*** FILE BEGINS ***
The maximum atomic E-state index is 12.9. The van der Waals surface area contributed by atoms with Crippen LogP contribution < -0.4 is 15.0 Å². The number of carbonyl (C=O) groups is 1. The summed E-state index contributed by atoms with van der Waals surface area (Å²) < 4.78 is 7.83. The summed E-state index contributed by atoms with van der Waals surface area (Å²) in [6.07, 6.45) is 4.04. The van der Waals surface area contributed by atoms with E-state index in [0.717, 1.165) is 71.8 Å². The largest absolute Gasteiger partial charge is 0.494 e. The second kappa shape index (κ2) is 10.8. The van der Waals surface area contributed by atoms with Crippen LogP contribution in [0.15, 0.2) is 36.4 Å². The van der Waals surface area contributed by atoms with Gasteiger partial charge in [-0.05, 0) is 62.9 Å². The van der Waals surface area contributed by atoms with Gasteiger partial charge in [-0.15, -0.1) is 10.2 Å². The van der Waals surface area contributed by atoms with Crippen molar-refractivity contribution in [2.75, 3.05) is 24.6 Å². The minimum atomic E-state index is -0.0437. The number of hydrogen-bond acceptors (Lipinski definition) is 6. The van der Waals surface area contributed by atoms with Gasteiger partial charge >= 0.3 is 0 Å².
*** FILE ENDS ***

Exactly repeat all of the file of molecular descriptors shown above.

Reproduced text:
The maximum atomic E-state index is 12.9. The van der Waals surface area contributed by atoms with Crippen LogP contribution < -0.4 is 15.0 Å². The number of carbonyl (C=O) groups is 1. The summed E-state index contributed by atoms with van der Waals surface area (Å²) < 4.78 is 7.83. The summed E-state index contributed by atoms with van der Waals surface area (Å²) in [6.07, 6.45) is 4.04. The van der Waals surface area contributed by atoms with E-state index in [0.717, 1.165) is 71.8 Å². The largest absolute Gasteiger partial charge is 0.494 e. The second kappa shape index (κ2) is 10.8. The van der Waals surface area contributed by atoms with Crippen LogP contribution in [0.15, 0.2) is 36.4 Å². The van der Waals surface area contributed by atoms with Gasteiger partial charge in [-0.05, 0) is 62.9 Å². The van der Waals surface area contributed by atoms with Gasteiger partial charge in [-0.15, -0.1) is 10.2 Å². The van der Waals surface area contributed by atoms with Crippen molar-refractivity contribution in [2.75, 3.05) is 24.6 Å². The minimum atomic E-state index is -0.0437. The number of hydrogen-bond acceptors (Lipinski definition) is 6. The van der Waals surface area contributed by atoms with Gasteiger partial charge >= 0.3 is 0 Å².